As events in Egypt move forward, the United States has appeared to be a befuddled bystander, reacting slowly and with a muted voice that cannot be heard above the din of those demanding freedom.
The essence of public diplomacy is direct contact with diverse publics around the world. The pace of this outreach cannot be determined by governments alone. Rather, it is dictated largely by new media that move at the speed of events themselves. U.S. public diplomacy is mired in archaic practices dating to the days when a superpower could proceed at a tempo of its own choosing and could deal primarily with governments, addressing the public only as an afterthought.
Reports from the streets of Egypt indicate substantial anti-American feeling, ranging from disappointment to anger. The United States has propped up Hosni Mubarak for decades with money and silence in the face of his repressive actions. Even the tear gas canisters used by Egyptian security forces are labeled "Made in U.S.A." Now that Mubarak's regime is stumbling toward its end, the Obama administration is viewed as being too cautious, unwilling to accept that it bet on a bad horse.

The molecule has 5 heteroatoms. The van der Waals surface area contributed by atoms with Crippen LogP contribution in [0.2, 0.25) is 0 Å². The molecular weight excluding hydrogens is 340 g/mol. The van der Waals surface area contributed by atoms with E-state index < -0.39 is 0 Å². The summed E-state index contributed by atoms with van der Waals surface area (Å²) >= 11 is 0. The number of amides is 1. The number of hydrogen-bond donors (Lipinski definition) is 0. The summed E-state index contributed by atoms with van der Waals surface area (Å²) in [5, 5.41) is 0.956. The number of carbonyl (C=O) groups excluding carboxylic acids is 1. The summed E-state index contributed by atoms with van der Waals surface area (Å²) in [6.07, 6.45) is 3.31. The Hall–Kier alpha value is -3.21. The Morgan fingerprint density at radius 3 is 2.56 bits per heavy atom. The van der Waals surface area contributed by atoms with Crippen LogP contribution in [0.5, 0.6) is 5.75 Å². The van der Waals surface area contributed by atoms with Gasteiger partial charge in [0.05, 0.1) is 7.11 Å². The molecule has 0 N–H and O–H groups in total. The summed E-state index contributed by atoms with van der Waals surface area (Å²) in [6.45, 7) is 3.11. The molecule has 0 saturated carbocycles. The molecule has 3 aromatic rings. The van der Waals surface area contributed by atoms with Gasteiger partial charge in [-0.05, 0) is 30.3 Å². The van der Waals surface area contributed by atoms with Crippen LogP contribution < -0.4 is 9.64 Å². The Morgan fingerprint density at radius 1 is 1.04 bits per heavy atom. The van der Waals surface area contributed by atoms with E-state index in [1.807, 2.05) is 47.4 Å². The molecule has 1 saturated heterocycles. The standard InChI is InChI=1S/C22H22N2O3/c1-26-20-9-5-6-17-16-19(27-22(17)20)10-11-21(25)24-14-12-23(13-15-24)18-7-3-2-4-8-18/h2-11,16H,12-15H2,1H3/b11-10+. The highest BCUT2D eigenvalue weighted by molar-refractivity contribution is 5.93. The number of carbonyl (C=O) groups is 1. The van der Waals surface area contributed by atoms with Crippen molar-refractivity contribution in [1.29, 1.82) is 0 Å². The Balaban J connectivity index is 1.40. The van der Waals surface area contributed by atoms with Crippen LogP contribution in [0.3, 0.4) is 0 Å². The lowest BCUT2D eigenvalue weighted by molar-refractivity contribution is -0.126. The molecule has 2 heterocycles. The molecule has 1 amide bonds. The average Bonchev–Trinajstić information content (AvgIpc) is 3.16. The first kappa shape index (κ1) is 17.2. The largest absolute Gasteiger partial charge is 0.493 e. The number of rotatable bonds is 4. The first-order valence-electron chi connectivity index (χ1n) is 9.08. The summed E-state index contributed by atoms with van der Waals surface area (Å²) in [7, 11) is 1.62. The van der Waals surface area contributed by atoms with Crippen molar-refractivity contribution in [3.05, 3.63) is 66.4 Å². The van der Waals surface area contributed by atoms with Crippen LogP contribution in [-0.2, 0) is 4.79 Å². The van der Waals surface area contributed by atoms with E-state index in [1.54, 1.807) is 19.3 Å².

Lessons abound for the future of U.S. public diplomacy. As the speed of global news flows -- through social media as well as conventional news organizations -- public diplomacy must move apace. Outreach to people in the streets must be simultaneous with, not trailing, the conventional diplomatic minuet in which governments engage. In Egypt, this needed to happen quickly, before the government shut down the Internet and mobile telephone service.
Further, there must be more sophisticated appreciation and use of the media that people rely on. In today's Arab world, that means Al Jazeera, not the U.S. government's Al Hurra; it means Twitter as well as official White House briefings.
Particularly striking during the past several weeks' events in the Middle East has been the U.S. government's total disregard of its own revolutionary heritage. The United States was born because its people's resentment of oppressive rule turned to action. If a bit of that spirit could infuse the American message to the Arab world, U.S. public diplomacy might finally gain some traction there.